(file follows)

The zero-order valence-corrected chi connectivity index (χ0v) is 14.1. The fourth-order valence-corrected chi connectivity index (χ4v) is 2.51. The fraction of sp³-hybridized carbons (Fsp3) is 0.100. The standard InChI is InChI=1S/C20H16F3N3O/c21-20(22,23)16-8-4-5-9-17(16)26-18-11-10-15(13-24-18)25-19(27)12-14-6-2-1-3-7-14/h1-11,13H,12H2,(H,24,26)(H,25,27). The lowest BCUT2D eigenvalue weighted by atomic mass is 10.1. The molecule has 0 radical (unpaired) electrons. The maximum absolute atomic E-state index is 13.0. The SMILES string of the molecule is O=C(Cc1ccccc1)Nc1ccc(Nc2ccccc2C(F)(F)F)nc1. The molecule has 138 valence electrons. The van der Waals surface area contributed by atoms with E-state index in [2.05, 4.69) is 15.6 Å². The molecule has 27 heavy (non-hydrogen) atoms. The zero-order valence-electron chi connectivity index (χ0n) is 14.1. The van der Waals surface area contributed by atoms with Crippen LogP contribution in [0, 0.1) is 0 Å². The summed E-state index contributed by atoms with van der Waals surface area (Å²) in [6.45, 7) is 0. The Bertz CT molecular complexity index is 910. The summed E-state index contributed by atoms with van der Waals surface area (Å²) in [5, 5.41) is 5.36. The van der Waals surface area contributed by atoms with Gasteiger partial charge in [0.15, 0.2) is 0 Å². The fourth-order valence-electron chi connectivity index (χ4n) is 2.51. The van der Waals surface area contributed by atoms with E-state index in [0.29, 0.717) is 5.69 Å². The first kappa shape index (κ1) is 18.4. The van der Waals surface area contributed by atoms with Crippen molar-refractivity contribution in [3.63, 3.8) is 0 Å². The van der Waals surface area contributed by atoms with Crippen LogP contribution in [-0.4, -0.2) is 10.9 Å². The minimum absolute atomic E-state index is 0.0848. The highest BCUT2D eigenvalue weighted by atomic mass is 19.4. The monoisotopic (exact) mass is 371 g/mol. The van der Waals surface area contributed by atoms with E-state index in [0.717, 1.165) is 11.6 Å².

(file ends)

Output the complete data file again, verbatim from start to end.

The zero-order valence-corrected chi connectivity index (χ0v) is 14.1. The fourth-order valence-corrected chi connectivity index (χ4v) is 2.51. The fraction of sp³-hybridized carbons (Fsp3) is 0.100. The standard InChI is InChI=1S/C20H16F3N3O/c21-20(22,23)16-8-4-5-9-17(16)26-18-11-10-15(13-24-18)25-19(27)12-14-6-2-1-3-7-14/h1-11,13H,12H2,(H,24,26)(H,25,27). The lowest BCUT2D eigenvalue weighted by atomic mass is 10.1. The molecule has 0 radical (unpaired) electrons. The maximum absolute atomic E-state index is 13.0. The SMILES string of the molecule is O=C(Cc1ccccc1)Nc1ccc(Nc2ccccc2C(F)(F)F)nc1. The molecule has 138 valence electrons. The van der Waals surface area contributed by atoms with E-state index in [2.05, 4.69) is 15.6 Å². The molecule has 27 heavy (non-hydrogen) atoms. The zero-order valence-electron chi connectivity index (χ0n) is 14.1. The van der Waals surface area contributed by atoms with Crippen LogP contribution in [0, 0.1) is 0 Å². The summed E-state index contributed by atoms with van der Waals surface area (Å²) in [6.45, 7) is 0. The Bertz CT molecular complexity index is 910. The summed E-state index contributed by atoms with van der Waals surface area (Å²) in [5, 5.41) is 5.36. The van der Waals surface area contributed by atoms with Gasteiger partial charge in [0.15, 0.2) is 0 Å². The fourth-order valence-electron chi connectivity index (χ4n) is 2.51. The van der Waals surface area contributed by atoms with E-state index in [0.29, 0.717) is 5.69 Å². The first kappa shape index (κ1) is 18.4. The van der Waals surface area contributed by atoms with Crippen molar-refractivity contribution in [3.63, 3.8) is 0 Å². The van der Waals surface area contributed by atoms with Crippen LogP contribution in [-0.4, -0.2) is 10.9 Å². The minimum absolute atomic E-state index is 0.0848. The highest BCUT2D eigenvalue weighted by atomic mass is 19.4. The monoisotopic (exact) mass is 371 g/mol. The van der Waals surface area contributed by atoms with E-state index in [0.717, 1.165) is 11.6 Å².